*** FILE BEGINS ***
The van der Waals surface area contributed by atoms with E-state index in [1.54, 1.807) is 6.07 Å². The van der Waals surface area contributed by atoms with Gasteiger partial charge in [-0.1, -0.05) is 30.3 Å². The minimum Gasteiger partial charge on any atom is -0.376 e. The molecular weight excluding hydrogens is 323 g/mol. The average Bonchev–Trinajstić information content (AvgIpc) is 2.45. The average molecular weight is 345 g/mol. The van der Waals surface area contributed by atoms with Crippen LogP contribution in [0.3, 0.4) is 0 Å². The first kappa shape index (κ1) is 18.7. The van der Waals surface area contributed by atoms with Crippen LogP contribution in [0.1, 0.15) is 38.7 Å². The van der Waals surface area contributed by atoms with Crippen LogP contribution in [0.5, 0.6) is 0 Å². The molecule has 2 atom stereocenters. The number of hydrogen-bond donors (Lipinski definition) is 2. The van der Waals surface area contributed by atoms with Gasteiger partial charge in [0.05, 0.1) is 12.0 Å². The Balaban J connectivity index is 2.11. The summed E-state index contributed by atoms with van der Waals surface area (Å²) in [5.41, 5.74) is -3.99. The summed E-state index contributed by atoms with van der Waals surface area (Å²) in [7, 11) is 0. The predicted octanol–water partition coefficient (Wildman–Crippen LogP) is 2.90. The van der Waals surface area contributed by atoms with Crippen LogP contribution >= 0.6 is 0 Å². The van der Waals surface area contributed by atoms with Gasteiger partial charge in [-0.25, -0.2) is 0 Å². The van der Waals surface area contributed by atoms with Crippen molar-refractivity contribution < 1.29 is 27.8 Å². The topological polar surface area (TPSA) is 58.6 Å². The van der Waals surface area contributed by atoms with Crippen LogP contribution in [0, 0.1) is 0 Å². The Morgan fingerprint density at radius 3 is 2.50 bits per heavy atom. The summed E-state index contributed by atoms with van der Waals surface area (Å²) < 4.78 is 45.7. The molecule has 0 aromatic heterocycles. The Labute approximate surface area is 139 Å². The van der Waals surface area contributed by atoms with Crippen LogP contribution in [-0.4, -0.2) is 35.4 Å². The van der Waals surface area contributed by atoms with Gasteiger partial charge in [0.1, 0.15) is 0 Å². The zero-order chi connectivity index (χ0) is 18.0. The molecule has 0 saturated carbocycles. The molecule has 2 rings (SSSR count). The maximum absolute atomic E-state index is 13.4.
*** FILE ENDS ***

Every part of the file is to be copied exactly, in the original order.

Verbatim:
The van der Waals surface area contributed by atoms with E-state index in [1.54, 1.807) is 6.07 Å². The van der Waals surface area contributed by atoms with Gasteiger partial charge in [-0.1, -0.05) is 30.3 Å². The minimum Gasteiger partial charge on any atom is -0.376 e. The molecular weight excluding hydrogens is 323 g/mol. The average Bonchev–Trinajstić information content (AvgIpc) is 2.45. The average molecular weight is 345 g/mol. The van der Waals surface area contributed by atoms with Crippen LogP contribution in [0.3, 0.4) is 0 Å². The first kappa shape index (κ1) is 18.7. The van der Waals surface area contributed by atoms with Crippen LogP contribution in [0.1, 0.15) is 38.7 Å². The van der Waals surface area contributed by atoms with Crippen LogP contribution in [0.5, 0.6) is 0 Å². The molecule has 2 atom stereocenters. The number of hydrogen-bond donors (Lipinski definition) is 2. The van der Waals surface area contributed by atoms with Gasteiger partial charge in [0.05, 0.1) is 12.0 Å². The Balaban J connectivity index is 2.11. The summed E-state index contributed by atoms with van der Waals surface area (Å²) in [5.41, 5.74) is -3.99. The summed E-state index contributed by atoms with van der Waals surface area (Å²) in [7, 11) is 0. The predicted octanol–water partition coefficient (Wildman–Crippen LogP) is 2.90. The van der Waals surface area contributed by atoms with Crippen LogP contribution >= 0.6 is 0 Å². The van der Waals surface area contributed by atoms with Gasteiger partial charge in [-0.25, -0.2) is 0 Å². The van der Waals surface area contributed by atoms with Crippen molar-refractivity contribution < 1.29 is 27.8 Å². The topological polar surface area (TPSA) is 58.6 Å². The van der Waals surface area contributed by atoms with Crippen LogP contribution in [0, 0.1) is 0 Å². The Morgan fingerprint density at radius 3 is 2.50 bits per heavy atom. The summed E-state index contributed by atoms with van der Waals surface area (Å²) < 4.78 is 45.7. The molecule has 0 aromatic heterocycles. The Labute approximate surface area is 139 Å². The van der Waals surface area contributed by atoms with Crippen LogP contribution in [-0.4, -0.2) is 35.4 Å². The van der Waals surface area contributed by atoms with Gasteiger partial charge in [0.1, 0.15) is 0 Å². The zero-order chi connectivity index (χ0) is 18.0. The molecule has 0 saturated carbocycles. The molecule has 2 rings (SSSR count). The maximum absolute atomic E-state index is 13.4.